Hardware Review: Atari Lynx GameDrive from RetroHQ

Another flash cart by way of RetroHQ is here for us to review. If you remember, we have already reviewed a GameDrive product in the past. That one was for the NeoGeo Pocket Color, you can read about it here. But today we’re covering a flash cart for a handheld that some would argue may be even more obscure to casual players than the NGPC. So let’s dig into this really deep because you might want to actually want to buy it and you should know what you’re getting into.

Description:

The RetroHQ Lynx GameDrive cartridge allows you to play all your Atari Lynx games and homebrew directly from a memory card. This updated version of the Lynx GameDrive cartridge has support for EEPROM save games as used by some homebrew software as well as improved game load time (no longer than 1 second for the largest games) and an improved game selection menu.

Features:

  • All retail games and homebrew supported
  • No compatibility issues known
  • Atari Lynx Mk1 and Mk2 compatible
  • ComLynx Play compatible
  • FAT16 or FAT32 memory cards
  • EEPROM save game support
  • All retail games and homebrew supported
  • No compatibility issues known

Unboxing Video:

Pros:

  • Build Quality. Let’s just start out with the part that you can see and feel. I feel like some people may not care too much about build quality when it comes to flash carts. Some people buy clones and chuck it into the system, never to touch it again. They may think that that is good enough and they won’t have to worry about it. The problem arises if the console gets tugged and the whole thing goes tumbling and the plastic cracks. Other problems come about when there’s an accidental spill.
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    The team at RetroHQ seems to 3D print every one of the cartridges. This is likely to save them money versus paying for ABS plastic injection molding. Because of the SLS printing, you’ll find the cartridges have a unique feel to them. It almost feels like a smooth rock. I found an explanation online of the feel, “While this is a high-quality 3D printing technique, the cartridge will have a more textured feel compared to injection molded shells.” It’s still tough and I couldn’t get it to bend in my hand even a little.
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    The Atari Lynx GameDrive (referred to as LynxGD from now on) is not something that you can disassemble. It appears to be sealed together as it’s just a single board just inside with no extra add-ons. If you look at the contacts, you’ll easily see that they’re high quality. What they’re made of and plated with usually means that you’ll have great longevity out of them. I think you can rest easy if your mind was headed to eventual corrosion. One last point about the cartridge is that RetroHQ took the time to put the microSD slot on the top. This is fantastic for those who just want to pop the flash cart in and never remove it again. This helps fight against wear and tear on the cartridge contacts as well as the Lynx’s cart slot.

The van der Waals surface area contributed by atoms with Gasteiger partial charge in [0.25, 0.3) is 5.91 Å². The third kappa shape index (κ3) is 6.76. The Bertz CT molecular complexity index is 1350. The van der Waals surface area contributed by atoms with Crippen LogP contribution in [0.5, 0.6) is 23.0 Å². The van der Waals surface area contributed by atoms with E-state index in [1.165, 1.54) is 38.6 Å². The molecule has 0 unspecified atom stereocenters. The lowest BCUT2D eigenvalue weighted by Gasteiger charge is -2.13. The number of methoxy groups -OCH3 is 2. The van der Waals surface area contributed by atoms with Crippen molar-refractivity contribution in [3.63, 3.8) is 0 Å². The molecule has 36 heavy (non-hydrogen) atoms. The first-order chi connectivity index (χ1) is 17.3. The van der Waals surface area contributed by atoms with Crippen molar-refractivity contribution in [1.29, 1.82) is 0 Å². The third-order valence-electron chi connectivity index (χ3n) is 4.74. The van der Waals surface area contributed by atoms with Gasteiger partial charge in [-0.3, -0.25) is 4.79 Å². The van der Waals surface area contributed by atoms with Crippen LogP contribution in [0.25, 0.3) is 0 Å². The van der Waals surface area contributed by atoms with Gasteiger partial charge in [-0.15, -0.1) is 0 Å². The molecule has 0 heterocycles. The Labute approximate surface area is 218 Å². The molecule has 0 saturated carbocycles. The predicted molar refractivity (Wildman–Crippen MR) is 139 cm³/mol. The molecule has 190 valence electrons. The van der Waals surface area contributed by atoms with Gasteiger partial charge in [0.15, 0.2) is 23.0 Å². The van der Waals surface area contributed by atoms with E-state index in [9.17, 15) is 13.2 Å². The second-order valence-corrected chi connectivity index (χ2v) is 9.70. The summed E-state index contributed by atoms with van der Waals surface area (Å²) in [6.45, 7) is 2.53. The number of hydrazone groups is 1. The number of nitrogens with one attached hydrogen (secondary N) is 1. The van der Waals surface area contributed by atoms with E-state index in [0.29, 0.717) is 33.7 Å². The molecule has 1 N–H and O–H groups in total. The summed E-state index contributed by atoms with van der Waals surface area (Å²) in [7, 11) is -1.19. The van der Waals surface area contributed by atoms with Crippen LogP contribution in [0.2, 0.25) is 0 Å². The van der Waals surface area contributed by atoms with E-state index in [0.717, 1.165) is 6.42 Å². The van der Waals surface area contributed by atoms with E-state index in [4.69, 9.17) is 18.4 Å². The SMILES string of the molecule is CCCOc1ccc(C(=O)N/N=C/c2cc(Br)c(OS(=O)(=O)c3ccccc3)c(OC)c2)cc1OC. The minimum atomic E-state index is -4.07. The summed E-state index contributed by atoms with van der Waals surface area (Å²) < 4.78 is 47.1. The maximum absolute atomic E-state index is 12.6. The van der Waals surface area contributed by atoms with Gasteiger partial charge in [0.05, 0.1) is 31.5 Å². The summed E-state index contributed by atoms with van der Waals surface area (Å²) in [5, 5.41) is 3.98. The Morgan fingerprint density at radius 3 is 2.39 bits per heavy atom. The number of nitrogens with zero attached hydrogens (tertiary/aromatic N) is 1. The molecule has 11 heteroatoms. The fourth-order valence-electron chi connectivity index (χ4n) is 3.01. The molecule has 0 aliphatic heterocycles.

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    Thankfully RetroHQ has made sure that this cart has a simple microSD card slot. There is none of the push it into the slot and pull it out with fingernails. They have installed one that lets you click it into place and click it out to remove it. This is great because not everyone has small fingers with great dexterity, first off. But secondly, and more importantly, it lets the microSD card sit flush with the cartridge. Now we don’t have to worry about it protruding from the top. This is ugly, it can break the microSD off, and/or your microSD could go missing.
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    And for those wondering, of course, I did a physical test. There’s a stigma around 3D-printed commercial products. There is a fear that items that are 3D printed items are structurally weaker. I’m here to tell you that that isn’t true or at least it isn’t true of SLS. There’s no room for gaps and holes, it’s just like a solid piece of plastic sheet. I had my usual (destructive) fun with it. Starting with putting it in my back pocket and sitting on it, it survived.
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    It survived much more than just sitting on it. I also walked barefoot over it, which could accidentally happen in the real world. My house has carpeted stairs leading to my basement; I let it tumble down them. I slid it across the concrete garage floor. And finally, I dropped it from shoulder height. Nothing hurt the LynxGD. But I will say that I exercised caution when sliding it across the garage floor. I didn’t do it with the contact side down, even though I know an accident could happen where the pins may be exposed to abrasive surfaces.  So what I’m saying is that it will survive most standard accidents. I’m not going to test it and get crazy with it. It’s obviously not liquid resistant as there is an opening at the top and bottom, be cautious.